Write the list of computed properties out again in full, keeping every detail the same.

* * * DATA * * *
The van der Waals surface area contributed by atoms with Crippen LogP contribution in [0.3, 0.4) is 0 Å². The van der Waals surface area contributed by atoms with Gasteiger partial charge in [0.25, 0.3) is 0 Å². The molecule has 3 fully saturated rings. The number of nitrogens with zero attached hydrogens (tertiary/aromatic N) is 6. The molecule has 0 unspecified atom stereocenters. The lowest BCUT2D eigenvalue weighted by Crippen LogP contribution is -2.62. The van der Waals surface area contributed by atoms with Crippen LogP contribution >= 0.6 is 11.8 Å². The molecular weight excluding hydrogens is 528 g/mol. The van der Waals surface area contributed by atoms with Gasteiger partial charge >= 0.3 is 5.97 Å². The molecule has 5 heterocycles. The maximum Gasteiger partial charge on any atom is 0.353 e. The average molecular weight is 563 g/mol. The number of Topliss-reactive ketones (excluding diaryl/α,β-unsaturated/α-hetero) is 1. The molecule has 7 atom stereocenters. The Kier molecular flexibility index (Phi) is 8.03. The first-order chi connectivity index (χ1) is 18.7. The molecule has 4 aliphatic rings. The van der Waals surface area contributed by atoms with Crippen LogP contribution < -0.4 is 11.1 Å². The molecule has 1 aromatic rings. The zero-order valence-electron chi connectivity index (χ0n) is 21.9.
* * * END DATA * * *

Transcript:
The van der Waals surface area contributed by atoms with Crippen LogP contribution in [0.3, 0.4) is 0 Å². The van der Waals surface area contributed by atoms with Gasteiger partial charge in [0.25, 0.3) is 0 Å². The molecule has 3 fully saturated rings. The number of nitrogens with zero attached hydrogens (tertiary/aromatic N) is 6. The molecule has 0 unspecified atom stereocenters. The lowest BCUT2D eigenvalue weighted by Crippen LogP contribution is -2.62. The van der Waals surface area contributed by atoms with Crippen LogP contribution >= 0.6 is 11.8 Å². The molecular weight excluding hydrogens is 528 g/mol. The van der Waals surface area contributed by atoms with Gasteiger partial charge >= 0.3 is 5.97 Å². The molecule has 5 heterocycles. The maximum Gasteiger partial charge on any atom is 0.353 e. The average molecular weight is 563 g/mol. The number of Topliss-reactive ketones (excluding diaryl/α,β-unsaturated/α-hetero) is 1. The molecule has 7 atom stereocenters. The Kier molecular flexibility index (Phi) is 8.03. The first-order chi connectivity index (χ1) is 18.7. The molecule has 4 aliphatic rings. The van der Waals surface area contributed by atoms with Crippen LogP contribution < -0.4 is 11.1 Å². The molecule has 1 aromatic rings. The zero-order valence-electron chi connectivity index (χ0n) is 21.9.